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Obituary: John Vassall

David Leitch
Monday 09 December 1996 00:02 GMT

John Vassall was blackmailed by the KGB because of his homosexuality, and obliged to spy for them for seven years from the mid-1950s while working as a comparatively junior civil servant in the Admiralty.

His lowly clerical grade did not mean he was denied access to innumerable secret documents. In Moscow, where he was posted aged 29 and entrapped with contemptuous ease by the KGB within months, he made an excellent impression on his superiors. Their reports commended the young man's "first- class appearance and manners", his unruffled comportment, readiness to please and exemplary moral standards.

In the wake of the notorious Foreign Office spies Burgess and MacLean, who had defected to Moscow in 1951, much was made of ever more rigorous vetting procedures designed to appease American fury over British security laxity. Homosexual behaviour was still a criminal offence in the United Kingdom and the Soviet Union. This meant that sexual entrapment along precisely the lines experienced by Vassall was such a danger that anyone vulnerable should have been denied sensitive access.

After Vassall's arrest in 1962 it became apparent yet again that the KGB were far more adept at spotting vulnerable individuals than were the Foreign Office personnel department. It also emerged that Vassall's selection for Moscow, of all places, had been in part an economy measure. Traditionally, his job had been performed by a married man, but to avoid allowances for couples they had posted a bachelor instead.

His treachery had been rewarded with plenty of cash after initial threats to send his mother photographs of her son enjoying a homosexual orgy. Vassall spent lavishly on clothes and frequent holidays at a time when only the rich could afford to follow the sun. The rent of his Dolphin Square flat alone was not far off his entire income after tax.

These facts proved damaging to the Macmillan government, which was already under pressure after another naval specialist, George Blake, had been sentenced to a record 42-year sentence for spying. Vassall's own trial by Lord Parker, the Chief Justice, was almost entirely in camera, yet the press, despite ferocious denials from official sources, uncovered a hapless saga of incompetence, extravagance combined with foolish penny- pinching, and sexual corruption. After Vassall, and even more when the Profumo-Keeler scandal broke in 1963, Macmillan's premiership was dogged by a sleaze factor.

These political reverberations lent significance to an intrinsically sad story. Born in St Bartholomew's Hospital in London, where his father was a long-serving chaplain, Vassall developed a boyhood taste for religious pageantry in the twin churches of St Bartholomew in West Smithfield. At school in Monmouth he discovered his homosexuality and was disappointed in an ambition to enter Keble College, Oxford.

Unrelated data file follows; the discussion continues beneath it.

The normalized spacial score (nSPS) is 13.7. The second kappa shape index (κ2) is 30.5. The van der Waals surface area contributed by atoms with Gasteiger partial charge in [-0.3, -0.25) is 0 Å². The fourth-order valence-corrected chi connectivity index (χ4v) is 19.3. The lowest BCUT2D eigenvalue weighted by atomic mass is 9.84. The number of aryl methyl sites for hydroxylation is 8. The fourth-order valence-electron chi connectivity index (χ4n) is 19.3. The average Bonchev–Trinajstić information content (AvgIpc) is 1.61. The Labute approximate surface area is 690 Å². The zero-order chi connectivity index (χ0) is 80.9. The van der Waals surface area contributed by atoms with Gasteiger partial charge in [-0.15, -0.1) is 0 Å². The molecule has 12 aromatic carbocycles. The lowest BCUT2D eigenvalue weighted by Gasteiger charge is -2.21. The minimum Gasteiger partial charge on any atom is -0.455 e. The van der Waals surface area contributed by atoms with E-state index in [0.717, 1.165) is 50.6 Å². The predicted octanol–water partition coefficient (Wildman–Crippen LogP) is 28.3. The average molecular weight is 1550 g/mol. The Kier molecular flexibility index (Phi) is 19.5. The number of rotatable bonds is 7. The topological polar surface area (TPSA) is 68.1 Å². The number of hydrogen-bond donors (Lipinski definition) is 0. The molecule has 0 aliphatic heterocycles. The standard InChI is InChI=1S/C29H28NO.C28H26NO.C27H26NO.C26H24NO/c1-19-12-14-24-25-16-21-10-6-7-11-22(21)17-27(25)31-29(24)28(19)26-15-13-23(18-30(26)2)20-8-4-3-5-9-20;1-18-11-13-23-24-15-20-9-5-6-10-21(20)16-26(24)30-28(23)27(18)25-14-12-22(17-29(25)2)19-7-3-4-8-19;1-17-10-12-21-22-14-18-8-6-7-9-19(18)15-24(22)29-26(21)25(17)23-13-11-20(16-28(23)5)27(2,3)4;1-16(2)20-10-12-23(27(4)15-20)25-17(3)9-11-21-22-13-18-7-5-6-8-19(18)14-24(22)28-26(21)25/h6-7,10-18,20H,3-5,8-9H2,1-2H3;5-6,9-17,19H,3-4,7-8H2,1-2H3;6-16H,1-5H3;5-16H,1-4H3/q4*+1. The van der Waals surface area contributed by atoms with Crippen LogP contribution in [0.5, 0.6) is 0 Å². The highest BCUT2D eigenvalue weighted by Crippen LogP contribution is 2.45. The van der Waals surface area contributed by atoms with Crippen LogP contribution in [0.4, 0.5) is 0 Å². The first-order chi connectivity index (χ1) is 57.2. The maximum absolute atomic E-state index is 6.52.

Instead, he joined the RAF in the ranks, where ironically he received the photographic training that made him so competent a spy. A state-of- the art Praktina document-copying camera was found expertly concealed in 807 Hood House, his Dolphin Square address, when section DI of the security services stripped the place.

After wartime service with the RAF, in 1948 Vassall joined the Admiralty. While in Moscow he had printed a special card reading "Junior Military Attache", and had even been rebuked for turning up at social occasions thought to be too elevated for his grade. Back in London (from 1957), he used his spymaster's cash to cut something of a swathe in the underground world of homosexuality. His sartorial role model was the Hon Thomas Galbraith, the junior Admiralty minister he served as personal secretary before moving to military intelligence. He kept a silver-framed photograph of his boss in naval uniform on his desk.

In retirement, Vassall's father had become an ex officio curate at St James's, Piccadilly and his son made some play of his connection with this then fashionable establishment.

He liked to impress friends with connections in high places and often cited Lord Foppington, a character in Vanbrugh's play The Relapse, to the effect that this was the sole church in London with a congregation compiled entirely of gentlemen. He was also wont to repeat compliments he said he had received for his "bedroom-eyes".

The importance of his espionage disclosures were never revealed. The tribunal set up under Lord Radcliffe established that there had been no impropriety in his relationship with Galbraith who, though he felt obliged to resign, later received a more senior government job. The main victims of Radcliffe were the press, two of whom served jail sentences for refusing to name sources.

Having converted to Catholicism, Vassall proved a model and increasingly religious prisoner, whose spiritual life was enriched by visits from Lord Longford. Released after serving ten years, he claimed in his autobiography that he was "a pygmy of a spy" in comparison with the atom physicist Klaus Fuchs. Nonetheless, Fuchs's sentence (14 years) had been four years shorter than his own.

Vassall was certainly the smallest of beer compared with the Cambridge Five: Burgess, MacLean, Philby, Blunt and Cairncross. Unlike them he had scant ideological regard for Communism. He had operated entirely under threat of blackmail and also for greed.

Victim of historical circumstance as much as anything, he might in another age have found a vocation as a gay cleric. As it was he changed his name to John Phillips and spent his declining years in total anonymity and obscurity in St John's Wood, north London.

William John Vassall, spy: born London 20 September 1924; died London 18 November 1996.

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